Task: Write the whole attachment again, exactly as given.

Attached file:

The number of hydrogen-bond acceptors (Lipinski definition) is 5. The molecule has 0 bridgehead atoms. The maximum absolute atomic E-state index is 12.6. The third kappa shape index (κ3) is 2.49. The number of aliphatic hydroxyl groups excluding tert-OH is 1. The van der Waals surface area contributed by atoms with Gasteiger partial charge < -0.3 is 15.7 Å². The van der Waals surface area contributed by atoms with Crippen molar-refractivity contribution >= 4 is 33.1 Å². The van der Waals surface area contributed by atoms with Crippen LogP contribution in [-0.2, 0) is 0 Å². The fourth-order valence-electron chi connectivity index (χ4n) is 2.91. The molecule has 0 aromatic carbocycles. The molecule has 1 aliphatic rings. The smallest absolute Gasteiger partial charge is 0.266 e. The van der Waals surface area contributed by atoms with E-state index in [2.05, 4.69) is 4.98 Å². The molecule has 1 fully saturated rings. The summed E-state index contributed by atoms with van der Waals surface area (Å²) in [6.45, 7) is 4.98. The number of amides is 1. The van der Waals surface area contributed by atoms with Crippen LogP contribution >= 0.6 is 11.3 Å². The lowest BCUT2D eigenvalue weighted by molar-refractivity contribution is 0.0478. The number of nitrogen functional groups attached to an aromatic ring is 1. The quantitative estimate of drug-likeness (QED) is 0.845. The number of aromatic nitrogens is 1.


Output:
The number of hydrogen-bond acceptors (Lipinski definition) is 5. The molecule has 0 bridgehead atoms. The maximum absolute atomic E-state index is 12.6. The third kappa shape index (κ3) is 2.49. The number of aliphatic hydroxyl groups excluding tert-OH is 1. The van der Waals surface area contributed by atoms with Gasteiger partial charge < -0.3 is 15.7 Å². The van der Waals surface area contributed by atoms with Crippen molar-refractivity contribution >= 4 is 33.1 Å². The van der Waals surface area contributed by atoms with Crippen LogP contribution in [-0.2, 0) is 0 Å². The fourth-order valence-electron chi connectivity index (χ4n) is 2.91. The molecule has 0 aromatic carbocycles. The molecule has 1 aliphatic rings. The smallest absolute Gasteiger partial charge is 0.266 e. The van der Waals surface area contributed by atoms with E-state index in [2.05, 4.69) is 4.98 Å². The molecule has 1 fully saturated rings. The summed E-state index contributed by atoms with van der Waals surface area (Å²) in [6.45, 7) is 4.98. The number of amides is 1. The van der Waals surface area contributed by atoms with Crippen LogP contribution >= 0.6 is 11.3 Å². The lowest BCUT2D eigenvalue weighted by molar-refractivity contribution is 0.0478. The number of nitrogen functional groups attached to an aromatic ring is 1. The quantitative estimate of drug-likeness (QED) is 0.845. The number of aromatic nitrogens is 1.